Dave Meltzer Takes a Look at the Things That Went Wrong with Affliction MMA

– Dave Meltzer has a great article up on Yahoo Sports where he looks at what Affliction did wrong, business-wise, and what their closing down means for the rest of the MMA world. Here are some highlights:



On Affliction paying too much for talent: The first was the outdated belief that heavyweight is fighting’s marquee division. This notion led Affliction to overspend in an effort to corner the market on those it judged to be the top heavyweights, all in the name of making the promotion a major player.

To the small percentage of hardcore MMA fans, the Affliction heavyweight roster of Fedor Emelianenko, Tim Sylvia, Josh Barnett, Andrei Arlovski, Paul Buentello, Ben Rothwell and others was stronger than the UFC.

But, as an example, they offered Sylvia $800,000 per fight with a $200,000 win bonus, and he was making $100,000/$100,000 in UFC, and UFC had already decided not to renew his contract. The UFC absolutely wanted Arlovski, and Affliction offered him a guaranteed contract that started at $500,000 for his first, and increased to $1.5 million for his third fight, plus a $250,000 win bonus. Even Rothwell, a solid fighter with no significant mainstream name value, had a $250,000 per fight guarantee.

On Affliction’s lack of TV: The second flaw was the idea of promoting pay-per-view events without a strong television show to build up the events. Between buying the company in 2001, and the debut of The Ultimate Fighter television show in 2005, UFC only had one truly financially successful pay-per-view event, and that was based on getting the pro wrestling audience to purchase the first Ken Shamrock vs. Tito Ortiz fight in 2002.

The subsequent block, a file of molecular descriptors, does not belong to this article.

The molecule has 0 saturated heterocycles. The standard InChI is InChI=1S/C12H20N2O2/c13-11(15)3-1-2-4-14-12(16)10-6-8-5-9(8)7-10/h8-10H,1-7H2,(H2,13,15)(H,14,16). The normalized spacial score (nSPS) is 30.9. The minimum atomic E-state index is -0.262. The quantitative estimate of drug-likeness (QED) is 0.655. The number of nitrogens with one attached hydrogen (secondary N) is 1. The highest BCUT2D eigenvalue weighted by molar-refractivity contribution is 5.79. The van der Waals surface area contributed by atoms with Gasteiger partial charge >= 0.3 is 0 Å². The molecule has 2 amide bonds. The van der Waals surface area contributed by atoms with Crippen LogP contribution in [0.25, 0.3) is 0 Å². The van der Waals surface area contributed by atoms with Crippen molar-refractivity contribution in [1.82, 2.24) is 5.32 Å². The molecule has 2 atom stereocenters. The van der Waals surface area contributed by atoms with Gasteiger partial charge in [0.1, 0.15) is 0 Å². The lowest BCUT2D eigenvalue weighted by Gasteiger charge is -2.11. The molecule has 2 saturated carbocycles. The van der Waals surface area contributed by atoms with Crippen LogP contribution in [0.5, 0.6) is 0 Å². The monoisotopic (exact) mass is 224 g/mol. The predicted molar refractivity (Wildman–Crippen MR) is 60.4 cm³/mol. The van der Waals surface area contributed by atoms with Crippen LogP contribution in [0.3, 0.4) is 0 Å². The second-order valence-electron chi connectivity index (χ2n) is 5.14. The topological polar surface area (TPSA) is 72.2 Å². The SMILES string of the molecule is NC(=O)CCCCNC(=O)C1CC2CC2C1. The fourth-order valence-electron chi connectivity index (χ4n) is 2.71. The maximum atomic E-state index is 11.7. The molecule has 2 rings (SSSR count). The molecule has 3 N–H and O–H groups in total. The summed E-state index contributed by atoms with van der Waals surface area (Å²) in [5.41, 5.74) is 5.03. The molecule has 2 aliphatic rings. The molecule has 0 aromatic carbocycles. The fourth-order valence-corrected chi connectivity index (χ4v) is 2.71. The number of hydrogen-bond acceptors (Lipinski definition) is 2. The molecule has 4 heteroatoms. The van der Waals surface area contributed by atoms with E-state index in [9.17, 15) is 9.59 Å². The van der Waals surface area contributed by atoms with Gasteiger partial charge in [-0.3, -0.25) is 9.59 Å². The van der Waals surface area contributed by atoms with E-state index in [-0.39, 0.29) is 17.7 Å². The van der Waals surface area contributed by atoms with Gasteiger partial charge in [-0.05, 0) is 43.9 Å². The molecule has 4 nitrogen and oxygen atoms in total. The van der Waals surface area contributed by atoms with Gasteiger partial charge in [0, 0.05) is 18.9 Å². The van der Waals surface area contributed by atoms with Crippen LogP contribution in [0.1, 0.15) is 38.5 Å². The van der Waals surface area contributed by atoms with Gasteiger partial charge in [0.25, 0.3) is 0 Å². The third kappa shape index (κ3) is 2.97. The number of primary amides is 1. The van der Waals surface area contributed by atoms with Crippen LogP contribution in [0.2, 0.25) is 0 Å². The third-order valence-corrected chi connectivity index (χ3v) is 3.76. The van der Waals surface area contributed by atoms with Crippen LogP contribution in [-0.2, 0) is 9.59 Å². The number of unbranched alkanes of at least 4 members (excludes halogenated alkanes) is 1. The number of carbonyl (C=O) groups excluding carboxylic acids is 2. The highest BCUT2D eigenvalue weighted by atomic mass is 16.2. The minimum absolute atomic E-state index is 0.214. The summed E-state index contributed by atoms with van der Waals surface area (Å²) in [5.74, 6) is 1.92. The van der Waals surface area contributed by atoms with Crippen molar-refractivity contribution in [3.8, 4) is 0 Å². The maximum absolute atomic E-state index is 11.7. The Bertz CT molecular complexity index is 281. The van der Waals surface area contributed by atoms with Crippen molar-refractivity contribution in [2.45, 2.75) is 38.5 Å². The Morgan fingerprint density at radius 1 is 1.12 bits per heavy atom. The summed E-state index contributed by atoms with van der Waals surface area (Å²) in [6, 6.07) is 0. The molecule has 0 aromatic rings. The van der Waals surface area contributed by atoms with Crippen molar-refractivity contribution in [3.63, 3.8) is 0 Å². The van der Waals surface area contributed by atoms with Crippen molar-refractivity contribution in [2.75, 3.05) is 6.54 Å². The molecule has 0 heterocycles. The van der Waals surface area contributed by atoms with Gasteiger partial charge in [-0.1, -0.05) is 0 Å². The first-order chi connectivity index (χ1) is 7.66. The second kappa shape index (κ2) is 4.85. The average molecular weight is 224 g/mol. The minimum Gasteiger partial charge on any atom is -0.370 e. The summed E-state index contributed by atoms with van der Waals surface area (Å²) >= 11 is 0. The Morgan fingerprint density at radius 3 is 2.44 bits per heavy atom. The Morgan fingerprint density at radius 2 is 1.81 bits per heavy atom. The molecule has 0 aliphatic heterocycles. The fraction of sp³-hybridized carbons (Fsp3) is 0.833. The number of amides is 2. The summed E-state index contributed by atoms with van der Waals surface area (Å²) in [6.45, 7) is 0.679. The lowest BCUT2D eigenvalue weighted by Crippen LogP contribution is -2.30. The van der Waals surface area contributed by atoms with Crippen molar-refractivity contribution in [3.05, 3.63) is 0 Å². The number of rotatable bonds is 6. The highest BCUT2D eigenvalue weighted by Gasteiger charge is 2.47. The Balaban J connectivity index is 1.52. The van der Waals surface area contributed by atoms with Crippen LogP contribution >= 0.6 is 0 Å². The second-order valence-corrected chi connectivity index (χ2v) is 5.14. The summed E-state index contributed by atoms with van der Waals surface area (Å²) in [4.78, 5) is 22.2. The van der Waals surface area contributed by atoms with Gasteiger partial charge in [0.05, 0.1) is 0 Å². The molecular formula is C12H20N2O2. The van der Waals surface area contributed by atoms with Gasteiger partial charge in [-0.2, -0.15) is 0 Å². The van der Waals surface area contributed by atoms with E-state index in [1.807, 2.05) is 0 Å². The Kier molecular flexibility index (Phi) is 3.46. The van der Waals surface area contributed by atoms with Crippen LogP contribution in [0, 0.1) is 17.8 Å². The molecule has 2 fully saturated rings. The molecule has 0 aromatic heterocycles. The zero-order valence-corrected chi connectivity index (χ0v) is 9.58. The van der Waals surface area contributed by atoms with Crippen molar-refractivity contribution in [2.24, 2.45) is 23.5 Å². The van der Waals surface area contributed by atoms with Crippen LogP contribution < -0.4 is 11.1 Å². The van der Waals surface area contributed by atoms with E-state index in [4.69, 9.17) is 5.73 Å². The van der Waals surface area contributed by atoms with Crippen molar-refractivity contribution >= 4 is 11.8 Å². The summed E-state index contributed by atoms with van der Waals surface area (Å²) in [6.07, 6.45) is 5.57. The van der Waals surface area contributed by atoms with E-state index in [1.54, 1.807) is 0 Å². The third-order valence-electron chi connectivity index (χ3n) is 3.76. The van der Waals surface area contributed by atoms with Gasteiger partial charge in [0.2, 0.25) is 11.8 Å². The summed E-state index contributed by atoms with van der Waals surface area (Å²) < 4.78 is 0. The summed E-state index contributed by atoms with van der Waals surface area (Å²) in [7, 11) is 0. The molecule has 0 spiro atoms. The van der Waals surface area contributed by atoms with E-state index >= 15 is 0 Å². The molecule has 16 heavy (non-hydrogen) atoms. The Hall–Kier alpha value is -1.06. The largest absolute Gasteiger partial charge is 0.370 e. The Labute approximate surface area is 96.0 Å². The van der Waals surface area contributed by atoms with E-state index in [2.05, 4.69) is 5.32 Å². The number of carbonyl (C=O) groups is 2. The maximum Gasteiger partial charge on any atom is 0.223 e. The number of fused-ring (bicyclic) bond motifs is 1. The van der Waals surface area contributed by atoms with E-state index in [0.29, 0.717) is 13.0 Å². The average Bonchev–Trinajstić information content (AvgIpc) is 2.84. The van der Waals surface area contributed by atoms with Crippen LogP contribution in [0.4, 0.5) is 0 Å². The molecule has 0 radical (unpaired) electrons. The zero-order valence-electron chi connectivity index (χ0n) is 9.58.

While having television in no way guarantees success, the IFL, Bodog and Elite XC all had television deals and failed to make it in the U.S. market, not having television and trying to promote pay-per-view events is almost certain failure.

On Affliction not realizing that Fedor isn’t a major PPV draw: There was also the mistake of equating Fedor Emelianenko’s status as the top heavyweight fighter in the world (and many consider him the best overall fighter) with his marquee value. Bodog and Japan’s PRIDE had Emelianenko and had bombed on pay per view. Affliction did a better job than its predecessors at marketing Emelianenko, and MMA in general has gained popularity in recent years, but Emelianenko vs. Barnett, which some saw as No. 1 and No. 2 in the world, was going to be lucky to do six percent of the business that Brock Lesnar vs. Frank Mir did at UFC 100.

Affliction also made the classic mistake that almost everyone on the inside of the industry falls for: thinking Internet message boards and blogs reflect the opinions of the overall MMA fan base. Such sites actually reflect a tiny percentage of ticket and pay-per-view buying public, whose tastes are markedly different than the hardcore base. Promotion on television and the ability to garner a mainstream buzz are the key to financial success, not getting message board posters

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